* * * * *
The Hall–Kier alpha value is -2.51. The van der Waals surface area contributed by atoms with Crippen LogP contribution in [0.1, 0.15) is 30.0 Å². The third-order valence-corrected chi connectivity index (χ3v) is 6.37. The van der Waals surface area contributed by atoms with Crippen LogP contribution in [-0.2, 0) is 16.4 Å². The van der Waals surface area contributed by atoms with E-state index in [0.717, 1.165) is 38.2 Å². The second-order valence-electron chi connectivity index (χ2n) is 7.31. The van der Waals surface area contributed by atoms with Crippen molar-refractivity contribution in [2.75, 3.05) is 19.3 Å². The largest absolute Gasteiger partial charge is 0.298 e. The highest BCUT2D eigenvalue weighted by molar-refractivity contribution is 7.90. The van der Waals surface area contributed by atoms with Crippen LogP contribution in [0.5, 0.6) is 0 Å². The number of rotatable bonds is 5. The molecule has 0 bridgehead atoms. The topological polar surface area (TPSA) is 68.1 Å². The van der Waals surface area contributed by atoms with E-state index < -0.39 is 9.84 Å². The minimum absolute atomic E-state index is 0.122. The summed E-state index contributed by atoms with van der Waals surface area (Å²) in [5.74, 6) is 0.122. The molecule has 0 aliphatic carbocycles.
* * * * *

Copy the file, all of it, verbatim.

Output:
The Hall–Kier alpha value is -2.51. The van der Waals surface area contributed by atoms with Crippen LogP contribution in [0.1, 0.15) is 30.0 Å². The third-order valence-corrected chi connectivity index (χ3v) is 6.37. The van der Waals surface area contributed by atoms with Crippen LogP contribution in [-0.2, 0) is 16.4 Å². The van der Waals surface area contributed by atoms with E-state index in [0.717, 1.165) is 38.2 Å². The second-order valence-electron chi connectivity index (χ2n) is 7.31. The van der Waals surface area contributed by atoms with Crippen molar-refractivity contribution in [2.75, 3.05) is 19.3 Å². The largest absolute Gasteiger partial charge is 0.298 e. The highest BCUT2D eigenvalue weighted by molar-refractivity contribution is 7.90. The van der Waals surface area contributed by atoms with Crippen LogP contribution in [0.5, 0.6) is 0 Å². The number of rotatable bonds is 5. The molecule has 0 bridgehead atoms. The topological polar surface area (TPSA) is 68.1 Å². The van der Waals surface area contributed by atoms with E-state index < -0.39 is 9.84 Å². The minimum absolute atomic E-state index is 0.122. The summed E-state index contributed by atoms with van der Waals surface area (Å²) in [5.74, 6) is 0.122. The molecule has 0 aliphatic carbocycles.